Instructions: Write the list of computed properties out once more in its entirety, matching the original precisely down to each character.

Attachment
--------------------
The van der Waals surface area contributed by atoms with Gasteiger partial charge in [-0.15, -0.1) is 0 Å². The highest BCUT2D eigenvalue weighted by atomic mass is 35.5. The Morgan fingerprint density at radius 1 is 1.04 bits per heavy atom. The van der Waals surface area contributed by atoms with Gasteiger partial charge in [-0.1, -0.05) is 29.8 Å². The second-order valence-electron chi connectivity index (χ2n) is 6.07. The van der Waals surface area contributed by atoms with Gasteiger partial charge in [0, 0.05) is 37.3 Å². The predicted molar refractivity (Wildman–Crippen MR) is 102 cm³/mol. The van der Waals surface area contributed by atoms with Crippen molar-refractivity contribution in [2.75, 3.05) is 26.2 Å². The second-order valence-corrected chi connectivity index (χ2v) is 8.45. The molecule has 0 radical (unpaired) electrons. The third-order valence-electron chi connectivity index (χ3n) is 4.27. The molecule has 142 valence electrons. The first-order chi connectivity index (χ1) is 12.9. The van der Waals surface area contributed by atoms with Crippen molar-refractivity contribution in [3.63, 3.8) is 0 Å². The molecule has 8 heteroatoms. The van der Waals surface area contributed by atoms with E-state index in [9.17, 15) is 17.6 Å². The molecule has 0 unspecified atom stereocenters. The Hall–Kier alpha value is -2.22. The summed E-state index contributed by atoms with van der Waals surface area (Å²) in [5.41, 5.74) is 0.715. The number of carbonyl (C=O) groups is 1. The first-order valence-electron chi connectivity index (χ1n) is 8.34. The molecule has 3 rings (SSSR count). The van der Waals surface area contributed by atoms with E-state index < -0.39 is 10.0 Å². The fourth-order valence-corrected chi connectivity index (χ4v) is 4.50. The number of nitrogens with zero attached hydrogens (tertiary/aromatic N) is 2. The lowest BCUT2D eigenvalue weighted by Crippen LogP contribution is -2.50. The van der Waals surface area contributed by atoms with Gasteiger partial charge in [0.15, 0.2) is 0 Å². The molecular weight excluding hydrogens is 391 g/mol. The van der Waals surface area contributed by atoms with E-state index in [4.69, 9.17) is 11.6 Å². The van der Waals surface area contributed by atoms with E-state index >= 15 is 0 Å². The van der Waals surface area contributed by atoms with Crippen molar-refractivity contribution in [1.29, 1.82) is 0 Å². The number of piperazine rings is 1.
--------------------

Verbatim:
The van der Waals surface area contributed by atoms with Gasteiger partial charge in [-0.15, -0.1) is 0 Å². The highest BCUT2D eigenvalue weighted by atomic mass is 35.5. The Morgan fingerprint density at radius 1 is 1.04 bits per heavy atom. The van der Waals surface area contributed by atoms with Gasteiger partial charge in [-0.1, -0.05) is 29.8 Å². The second-order valence-electron chi connectivity index (χ2n) is 6.07. The van der Waals surface area contributed by atoms with Gasteiger partial charge in [0, 0.05) is 37.3 Å². The predicted molar refractivity (Wildman–Crippen MR) is 102 cm³/mol. The van der Waals surface area contributed by atoms with Crippen molar-refractivity contribution in [2.75, 3.05) is 26.2 Å². The second-order valence-corrected chi connectivity index (χ2v) is 8.45. The molecule has 0 radical (unpaired) electrons. The third-order valence-electron chi connectivity index (χ3n) is 4.27. The molecule has 142 valence electrons. The first-order chi connectivity index (χ1) is 12.9. The van der Waals surface area contributed by atoms with Crippen molar-refractivity contribution in [3.63, 3.8) is 0 Å². The molecule has 8 heteroatoms. The van der Waals surface area contributed by atoms with E-state index in [9.17, 15) is 17.6 Å². The molecule has 0 unspecified atom stereocenters. The Hall–Kier alpha value is -2.22. The summed E-state index contributed by atoms with van der Waals surface area (Å²) in [5.41, 5.74) is 0.715. The number of carbonyl (C=O) groups is 1. The first-order valence-electron chi connectivity index (χ1n) is 8.34. The molecule has 3 rings (SSSR count). The van der Waals surface area contributed by atoms with E-state index < -0.39 is 10.0 Å². The fourth-order valence-corrected chi connectivity index (χ4v) is 4.50. The number of nitrogens with zero attached hydrogens (tertiary/aromatic N) is 2. The lowest BCUT2D eigenvalue weighted by Crippen LogP contribution is -2.50. The van der Waals surface area contributed by atoms with Gasteiger partial charge in [0.15, 0.2) is 0 Å². The molecular weight excluding hydrogens is 391 g/mol. The van der Waals surface area contributed by atoms with E-state index in [4.69, 9.17) is 11.6 Å². The van der Waals surface area contributed by atoms with E-state index >= 15 is 0 Å². The van der Waals surface area contributed by atoms with Crippen molar-refractivity contribution in [1.29, 1.82) is 0 Å². The number of piperazine rings is 1.